AOL vs. Microsoft

In his charmingly caustic way Hixie compares how AOL and Microsoft fared in the recent settlement. I am very disappointed, as AOL using Mozilla would have made things interesting. Around here Mozilla has been steadily climbing in the stats. What about the rest of the world? Check out the Google Zeitgeist. After an amazing climb, they show IE 6 tanking for the first time ever, while IE 5 jumps up to actually above IE 5.5. That’s a little disturbing. Also for the first time I’ve noticed they say “Netscape 5.0+ (including Mozilla)” is represented, but for the life of me I can’t find the purple line. Do you see the purple line?

6 replies on “AOL vs. Microsoft”

  1. I have been running linux several years now. Almost never with ie*anything.
    BUT, my system reports M$W98 + IE5.0
    The reason is simply that M$ software is apparently wired so as to NOT service
    competitive makes. AND with linux + mozilla or netscape or konqueror, they are
    able to handle most! I believe there are significant numbers doing this rendering
    ACCURATE patterns & trends impossible. It LOOKs a lot better for M$ than it
    really is. Watch M$ sales these next few years… it will tell a tale. Smart web designers will hedge their bets with browser/OS nuetral programming. It’s the only thing that really
    makes any sense.
    ’til later,

  2. Simon, I had to squint but I saw it. Thanks for pointing that out. I would love to have a look at Google’s stats in a less filtered form, or really of any of the top 10 sites. It was a little disappointing because I thought Mozilla was doing much better than that.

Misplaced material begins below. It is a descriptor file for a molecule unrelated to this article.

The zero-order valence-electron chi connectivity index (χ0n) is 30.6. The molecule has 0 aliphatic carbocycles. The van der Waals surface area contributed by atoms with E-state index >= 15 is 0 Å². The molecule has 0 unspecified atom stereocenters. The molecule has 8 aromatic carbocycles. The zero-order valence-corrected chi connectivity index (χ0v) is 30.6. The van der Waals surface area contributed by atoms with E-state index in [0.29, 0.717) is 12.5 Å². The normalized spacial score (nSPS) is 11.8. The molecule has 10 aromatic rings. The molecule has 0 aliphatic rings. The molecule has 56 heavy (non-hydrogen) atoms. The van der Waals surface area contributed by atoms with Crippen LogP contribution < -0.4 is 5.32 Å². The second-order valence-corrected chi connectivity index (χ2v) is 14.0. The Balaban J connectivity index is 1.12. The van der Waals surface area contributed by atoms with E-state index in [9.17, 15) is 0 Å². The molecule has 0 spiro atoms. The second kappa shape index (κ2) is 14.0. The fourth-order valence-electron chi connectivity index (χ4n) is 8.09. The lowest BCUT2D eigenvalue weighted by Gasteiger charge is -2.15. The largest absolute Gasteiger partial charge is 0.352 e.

John, if you’re going to spoof your user agent, which I wouldn’t recommend, then send a user agent that is at least equivilent in functionality to what you’re using, so if you’re using Konquerer spoof IE 6. I’ve been using a Mozilla exclusively for several months now and I’ve never run into a problem with bad browser detection, maybe you’re just visiting bad sites.

  3. I emailed the Google support and asked if there was anyway to syndicate the “Google Zeitgeist”, he replied saying;

    We do not currently provide any type of syndication of the content. We take feedback like yours very seriously, and will definitely consider it for future additions and enhancements.



    The client-side browser issues are only ever 1/2 of the story. On the server-side Microsoft technology continues to lose ground as more corporations wake up to server-side Open Source technology. See the chart on the Netcraft site to keep up with the full details.

    I think the real reason that MS are trying to exert monopoly pressure on other companies (and other countries !) with their browser strategy is that the corporation wants to try and force their products onto the world’s servers.

    All of the interesting developments and innovations seem to be coming from web standards and/or Open Source projects these days. MS is rapidly losing the plot.

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